The Drone Wars

by Chris Borgen

David Cortright, the policy director of the Kroc Institute for International PeaceStudies at Notre Dame has posted an article to looking at the prospect of the wide-spread proliferation of drone warfare. He begins:

Drone technology is spreading rapidly. As many as 50 countries are developing or purchasing these systems, including China, Russia, India, Pakistan, and Iran.

Even non-state actors are involved. Hezbollah reportedly has deployed an Iranian-designed drone. Iran is developing a new drone aircraft with a range of more than 600 miles. These systems are used mostly for surveillance, but it is not difficult to equip the aircraft with missiles and bombs…

After discussing the risks of proliferation and the problem of mistaking a startegy of drone strikes for counterterrorism policy, he turns to the legal issues:

Many important legal questions have been raised about drone strikes. The U.S. government arguably has legal authority to conduct military operations in Afghanistan, based on the original congressional authorization adopted after 9/11. It is questionable, however, whether this authority extends to Pakistan, a country that is supposedly an ally of the United States. Nor do we have legal authority to launch military strikes in Yemen, Somalia and other countries where the United States is not officially engaged in armed hostilities.

Force may be used by soldiers against combatants in legally authorized armed conflicts, but this right does not extend to civilians. The U.S. covert counterterrorism drone campaign is managed and operated by the CIA, an agency notorious for its past policy failures and violations of the law. Those who are conducting these raids operate in secret beyond the restraints of military discipline and are not subject to the Uniform Code of Military Justice.

Well, there are lost of issues that get blended in here. Most interesting, I think, is the CIA’s management of drone strikes. In just about anything the Agency does, the question of adequate legal oversight persists. Why use the CIA as opposed to one of the armed forces?  While I am more willing than Cortright to include drones as part of our counterterrorism/ warfighting tactics, that does not mean that the CIA should be be in charge as opposed to one of the armed services. Or am I missing something?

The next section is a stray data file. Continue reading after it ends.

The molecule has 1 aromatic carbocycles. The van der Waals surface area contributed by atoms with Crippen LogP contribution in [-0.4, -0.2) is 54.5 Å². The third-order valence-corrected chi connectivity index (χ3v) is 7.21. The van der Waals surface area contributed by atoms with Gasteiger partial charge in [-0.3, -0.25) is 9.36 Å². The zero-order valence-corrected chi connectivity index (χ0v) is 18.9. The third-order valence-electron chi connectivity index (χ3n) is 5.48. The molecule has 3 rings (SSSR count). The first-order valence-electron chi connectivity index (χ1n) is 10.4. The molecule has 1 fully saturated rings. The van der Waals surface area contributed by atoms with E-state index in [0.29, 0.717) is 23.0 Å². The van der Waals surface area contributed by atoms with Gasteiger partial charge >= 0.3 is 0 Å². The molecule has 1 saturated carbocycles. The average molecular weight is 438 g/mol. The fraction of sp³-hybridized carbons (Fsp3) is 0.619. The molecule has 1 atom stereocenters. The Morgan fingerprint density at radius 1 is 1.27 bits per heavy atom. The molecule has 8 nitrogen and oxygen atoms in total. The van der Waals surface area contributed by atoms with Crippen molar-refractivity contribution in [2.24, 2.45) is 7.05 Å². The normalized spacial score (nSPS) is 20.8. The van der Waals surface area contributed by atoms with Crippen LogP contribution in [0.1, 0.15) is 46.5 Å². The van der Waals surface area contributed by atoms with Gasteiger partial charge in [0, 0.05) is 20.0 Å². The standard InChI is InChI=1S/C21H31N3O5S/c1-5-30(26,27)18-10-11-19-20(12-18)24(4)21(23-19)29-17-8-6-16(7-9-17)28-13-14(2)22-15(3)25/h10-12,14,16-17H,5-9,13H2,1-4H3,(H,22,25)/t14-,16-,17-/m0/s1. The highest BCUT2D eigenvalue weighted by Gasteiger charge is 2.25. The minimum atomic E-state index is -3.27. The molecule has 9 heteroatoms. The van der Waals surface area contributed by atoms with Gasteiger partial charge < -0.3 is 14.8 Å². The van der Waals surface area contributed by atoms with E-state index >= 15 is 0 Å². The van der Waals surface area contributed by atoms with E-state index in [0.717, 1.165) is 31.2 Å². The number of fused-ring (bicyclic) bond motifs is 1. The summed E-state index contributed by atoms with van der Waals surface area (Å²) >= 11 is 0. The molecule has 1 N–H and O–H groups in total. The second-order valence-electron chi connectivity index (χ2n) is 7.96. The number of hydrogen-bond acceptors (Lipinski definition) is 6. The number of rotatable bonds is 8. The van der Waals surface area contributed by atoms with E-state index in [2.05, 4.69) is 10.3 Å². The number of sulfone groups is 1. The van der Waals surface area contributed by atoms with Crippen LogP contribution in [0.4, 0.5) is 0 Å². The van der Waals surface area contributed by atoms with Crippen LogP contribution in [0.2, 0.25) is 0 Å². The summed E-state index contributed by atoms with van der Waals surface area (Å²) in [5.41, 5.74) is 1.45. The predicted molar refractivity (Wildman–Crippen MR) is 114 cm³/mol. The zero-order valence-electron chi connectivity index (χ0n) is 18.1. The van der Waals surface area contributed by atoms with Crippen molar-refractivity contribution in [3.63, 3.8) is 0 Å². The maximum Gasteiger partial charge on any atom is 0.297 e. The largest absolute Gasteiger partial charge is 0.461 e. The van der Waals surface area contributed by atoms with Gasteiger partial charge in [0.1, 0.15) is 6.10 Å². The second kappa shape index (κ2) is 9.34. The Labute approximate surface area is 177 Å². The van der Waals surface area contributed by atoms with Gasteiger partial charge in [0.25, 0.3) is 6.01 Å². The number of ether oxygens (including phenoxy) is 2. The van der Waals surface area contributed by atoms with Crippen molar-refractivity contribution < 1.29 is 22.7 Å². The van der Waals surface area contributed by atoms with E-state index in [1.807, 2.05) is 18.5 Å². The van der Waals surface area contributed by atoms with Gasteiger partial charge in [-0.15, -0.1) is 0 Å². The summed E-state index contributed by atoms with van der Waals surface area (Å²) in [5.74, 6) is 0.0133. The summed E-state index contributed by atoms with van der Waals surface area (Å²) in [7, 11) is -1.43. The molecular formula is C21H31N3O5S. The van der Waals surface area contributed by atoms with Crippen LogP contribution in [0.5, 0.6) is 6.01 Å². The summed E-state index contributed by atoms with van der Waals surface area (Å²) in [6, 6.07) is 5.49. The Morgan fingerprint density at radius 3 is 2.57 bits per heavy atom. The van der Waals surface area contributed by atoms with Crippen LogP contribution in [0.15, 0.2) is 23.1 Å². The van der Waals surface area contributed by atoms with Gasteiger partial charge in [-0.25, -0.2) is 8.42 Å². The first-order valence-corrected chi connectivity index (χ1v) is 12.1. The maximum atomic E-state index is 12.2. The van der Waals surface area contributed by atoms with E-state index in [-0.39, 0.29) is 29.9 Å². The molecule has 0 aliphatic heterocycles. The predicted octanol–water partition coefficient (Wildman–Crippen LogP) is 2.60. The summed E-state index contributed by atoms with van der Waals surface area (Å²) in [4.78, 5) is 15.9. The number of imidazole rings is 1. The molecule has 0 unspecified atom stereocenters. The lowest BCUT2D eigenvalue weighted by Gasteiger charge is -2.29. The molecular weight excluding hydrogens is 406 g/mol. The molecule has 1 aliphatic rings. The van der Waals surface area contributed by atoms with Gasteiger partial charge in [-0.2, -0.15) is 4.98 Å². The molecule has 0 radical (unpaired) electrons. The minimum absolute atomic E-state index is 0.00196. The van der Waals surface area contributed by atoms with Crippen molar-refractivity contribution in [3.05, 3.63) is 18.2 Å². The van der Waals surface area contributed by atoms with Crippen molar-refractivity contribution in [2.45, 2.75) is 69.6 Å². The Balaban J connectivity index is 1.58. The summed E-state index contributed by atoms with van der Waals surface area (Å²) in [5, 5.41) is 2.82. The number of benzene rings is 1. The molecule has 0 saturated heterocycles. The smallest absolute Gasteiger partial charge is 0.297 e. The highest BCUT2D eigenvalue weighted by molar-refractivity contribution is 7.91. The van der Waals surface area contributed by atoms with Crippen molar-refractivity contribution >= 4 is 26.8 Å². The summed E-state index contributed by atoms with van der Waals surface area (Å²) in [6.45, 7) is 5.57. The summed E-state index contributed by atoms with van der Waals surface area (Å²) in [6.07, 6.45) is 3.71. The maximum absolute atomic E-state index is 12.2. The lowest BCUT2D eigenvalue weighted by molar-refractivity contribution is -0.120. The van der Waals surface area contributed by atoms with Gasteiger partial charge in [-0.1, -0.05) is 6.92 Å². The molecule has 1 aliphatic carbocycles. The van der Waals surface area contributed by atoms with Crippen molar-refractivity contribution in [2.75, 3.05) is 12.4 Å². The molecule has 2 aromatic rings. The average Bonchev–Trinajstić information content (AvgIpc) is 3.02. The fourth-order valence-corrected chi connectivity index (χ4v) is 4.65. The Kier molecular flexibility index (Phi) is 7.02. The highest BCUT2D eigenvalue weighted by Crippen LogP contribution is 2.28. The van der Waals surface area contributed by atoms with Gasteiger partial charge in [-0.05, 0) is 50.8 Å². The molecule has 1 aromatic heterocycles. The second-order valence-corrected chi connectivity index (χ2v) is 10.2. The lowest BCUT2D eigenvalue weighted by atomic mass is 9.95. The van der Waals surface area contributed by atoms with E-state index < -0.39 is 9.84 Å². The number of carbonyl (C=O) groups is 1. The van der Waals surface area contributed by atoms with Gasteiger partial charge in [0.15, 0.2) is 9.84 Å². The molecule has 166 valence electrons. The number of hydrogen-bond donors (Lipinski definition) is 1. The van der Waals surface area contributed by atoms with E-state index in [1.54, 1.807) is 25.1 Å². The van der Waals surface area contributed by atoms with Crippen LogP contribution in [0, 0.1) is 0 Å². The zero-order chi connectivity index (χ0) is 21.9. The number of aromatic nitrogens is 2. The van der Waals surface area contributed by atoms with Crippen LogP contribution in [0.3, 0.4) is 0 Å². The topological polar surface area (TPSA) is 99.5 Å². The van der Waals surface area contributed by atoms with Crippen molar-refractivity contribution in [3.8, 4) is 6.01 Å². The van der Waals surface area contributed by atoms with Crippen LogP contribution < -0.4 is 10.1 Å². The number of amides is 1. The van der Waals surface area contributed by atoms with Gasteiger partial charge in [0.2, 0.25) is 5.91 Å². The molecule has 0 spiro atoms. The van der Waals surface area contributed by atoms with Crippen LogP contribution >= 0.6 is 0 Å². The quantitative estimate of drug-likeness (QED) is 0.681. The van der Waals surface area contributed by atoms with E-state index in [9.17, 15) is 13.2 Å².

9 Responses

  1. I don’t know really how these duties are allocated between the CIA and the USAF.  Presumably operations in the agreed-upon theater of war are conducted by the USAF.  And operations elsewhere are conducted by the Agency. This division of labor insulates the military and provides (oft-implausible) deniability for the U.S.G.  So I’m with you Chris, if the U.S. is going to argue that Yemen is at least at times in the theater of war – and people in Yemen people subject to the perils of war – then the military should conduct any operations conducted there on behalf of the people of the United States.  But we are still divided on whether places and people outside Iraq, Afghanistan and border regions are legitimate military targets.  To the extent we don’t really believe our rationale, we are stuck with clandestine operations.

  2. Response…
    see answers to questions in 37 Wm. Mitchell L. Rev. 5001, et seq. (2011) re: CIA and drones.
    I suspect that Air Force JAG officers are much better trained in the laws of war and, therefore, are more likely to provide better advice concerning target selection and the need for conformity with principles of reasonable necessity and proportionality in a given context — and don’t forget that these same general principles (including the pricniple of distinction) are relevant to lawful self-defense targetings during times of relative peace or outside the theatre of a real war, like the Aghan war (not the “war” with al Qaeda, which cannot exist under traditional international law).

  3. Response…
    p.s. see also the Morris Davis op ed over at JURIST re: CIA and drones

  4. The CIA operators have been trained by military JAG’s in the laws of war according to Henry Crumpton who was in charge of the drone program in Afghanistan from its inception (see Wm. Mitchell cite of Jordan’s at 5031, fn. 33).  The question is whether they are subject to discipline if they violate those laws.  Crumpton did not explicitly state that this was the case, but I believe it was strongly implied.  If it is NOT the case, then Cortright has a legitimate complaint.  If they ARE subject to discipline for LOAC violations then, while Jordan is correct that AF JAG’s are much better trained in that area than the CIA operators, that should not disqualify the operators from flying the drones.